Validation in raw wastewater

Raw wastewater was collected from urban sewage system in Budapest.
Wastewater was analysed:
- suspended matter approximately 200 mg /L
- COD 90 mg /L
- Conductivity 2120 mS / cm
- pH (original) 6.5

The recovery figures found between 84 - 106 % indicate the proper analytical performance of the METELCAD monitor on static samples.
From the 0 - 4 mg / L plots the LOD for raw wastewater is between 0.2 mg / L (Cd) and 0.4 mg / L (Pb).

Validation and calibration in domestic wastewater

Treated domestic wastewater (effluent discharge) was received from South-Pest Wastewater Treatment Plant in Budapest.
- Organic content as COD: 34 mg / L
- Suspended matter: 22 mg / L
- pH: 7.7

Lab analysis for background with ICP-OES:
- Cu : 0.074 mg / L
- Cd : 0.006
- Ni : 0.052
- Zn : 0.132
- Pb : < 0.034 (LOD)
Standard addition method was used with Cu, Cd, Ni, Zn, Pb.

Applied spiking concentrations for each element were:
- 0.1 0.3 0.5 1.0 2.0 2.5 5.0 7.5 10 mg / L

Based on the results we can say that the LOD values of METELCAD monitor in treated domestic wastewater measurement are:
- Cu, Cd, Zn 0.1 mg/L
- Ni 0.2 mg/L
- Pb 0.3 mg / L

Field tests

The METELCAD monitor was tested in three industrial sites:

(a) at the inflow stream of the Bohumin Steel Work Wastewater Treating Plant (Bohumin, CZ) where the inflow water is characterised as approx. 95 % technology wastewater mixed with 5 % communal load, with sporadic oil contamination (13 - 16 June 2010);
(b) at the outflow stream of the wastewater treating technology at Permastore Ltd (Eye, Suffolk, UK) where the composition was very close to the local tap water used in the technology (16 December 2010);
(c) at the inflow sewage stream of the local treating plant at the Water Services Corporation, Malta, where the composition was characterised as approx. 80 % domestic and 20 % industrial origin in the time period of the investigation (13 - 18 January 2011).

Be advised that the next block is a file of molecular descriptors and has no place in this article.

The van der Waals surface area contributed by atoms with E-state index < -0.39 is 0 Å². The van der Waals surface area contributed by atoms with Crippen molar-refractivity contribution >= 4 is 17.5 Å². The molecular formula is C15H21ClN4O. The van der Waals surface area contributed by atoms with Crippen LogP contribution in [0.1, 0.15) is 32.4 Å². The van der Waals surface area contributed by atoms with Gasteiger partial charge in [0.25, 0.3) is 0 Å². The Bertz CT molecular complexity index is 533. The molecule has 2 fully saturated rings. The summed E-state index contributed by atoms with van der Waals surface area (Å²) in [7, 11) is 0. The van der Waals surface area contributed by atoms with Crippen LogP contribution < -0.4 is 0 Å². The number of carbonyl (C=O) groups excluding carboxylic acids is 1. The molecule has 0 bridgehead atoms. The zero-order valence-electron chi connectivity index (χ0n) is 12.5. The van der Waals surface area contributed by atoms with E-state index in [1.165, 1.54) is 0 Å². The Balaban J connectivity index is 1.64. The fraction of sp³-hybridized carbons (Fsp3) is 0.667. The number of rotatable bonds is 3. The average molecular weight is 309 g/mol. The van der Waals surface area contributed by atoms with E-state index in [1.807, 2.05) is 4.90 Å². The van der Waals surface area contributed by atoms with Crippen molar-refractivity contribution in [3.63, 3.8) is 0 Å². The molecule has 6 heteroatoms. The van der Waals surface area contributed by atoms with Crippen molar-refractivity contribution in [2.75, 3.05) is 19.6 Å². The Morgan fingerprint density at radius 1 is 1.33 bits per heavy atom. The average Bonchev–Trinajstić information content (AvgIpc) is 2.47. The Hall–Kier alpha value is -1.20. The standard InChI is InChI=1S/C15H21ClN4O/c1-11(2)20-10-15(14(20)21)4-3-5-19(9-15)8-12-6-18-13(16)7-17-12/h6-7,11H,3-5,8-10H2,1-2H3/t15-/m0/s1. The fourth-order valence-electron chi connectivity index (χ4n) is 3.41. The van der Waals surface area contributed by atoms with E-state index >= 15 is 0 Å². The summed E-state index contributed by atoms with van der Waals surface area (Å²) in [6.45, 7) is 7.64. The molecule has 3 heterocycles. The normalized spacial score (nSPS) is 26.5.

To investigate the performance, the standard addition method was chosen. The concentration of samples was measured against a set of samples of known concentration, similar to using a calibration curve. With this method the matrix effect of the measurement (the background components) is precisely the same in the monitoring and in the standard addition calibration).

1st test at Bohumin Steel Work Wastewater Treating Plant

The raw sample were pumped continuously up to the raw vessel, the CSF unit were operated only during the measurement cycle. The actual sampling frequency was 7 measurements per 2 hours.

When standard addition was applied into the raw vessel, the submerged pump was stopped for 3 measurement cycles then started again to flush the vessel with unspiked raw water. This method is modelling a 'pollution peak' arriving with the inflow stream. For laboratory validation measurement 7 samples were taken during the 'pollution', also before and after the peak.

In the 4 days of the Bohumin testing several grab samples were taken for laboratory control measurements to compare the different analytical approaches to the unknown matrix composition of the water. These METELCAD versus laboratory data diagrams show good correlations, thus, validating the performance of the monitor.

2nd test at Permastore

At this site a multilevel spiking strategy was applied with good correlation between the response functions and the standard additions. Due to transportation technical problems this test was lasting only for 12 hours.

3rd test at WSC in Malta

This site was located within the Water Services Corporation headquarter and local treating facility. The incoming wastewater were dominated by domestic origin. Testing was done by the usual multimetal standard addition to the raw sample vessel of the monitor. The detection performance is good.

Summary of the field tests

The precompetitive prototype instrument was tested in different industrial environments and yielded good responses in detecting pollution peaks of metals in different type of wastewaters. Its unique performance, the detecting ability in the untreated (incoming) wastewaters was successfully proved by the continuous operation through 4 days.

During these tests 300 - 400 complete heavy metal content monitoring analyses (Zn, Cd, Cu, Ni, Pb) were performed to detect pollution peaks in the raw wastewater.

System specification for METELCAD heavy metal monitor for sewerage systems application

Based on a novel analytical method the METELCAD instrument is capable to monitor the heavy metals pollution in untreated sewerage streams of industrial and domestic origin. This unique instrument is developed to detect the pollution peaks caused by accidental and/or illegal waste disposals to the municipal sewerage system.


(a) cleaning of sampling system and discharge system, 1 week to 3 weeks depending on the level of the organic load (oil and greezy materials);
(b) replacement of pumping tubes from 1 / 3 - 6 months;
(c) replacement of W electrode 1 / 6 - 12 months.

Signal output: trigger contact for automatic sampler to collect preserved samples for laboratory analysis during pollution peak detection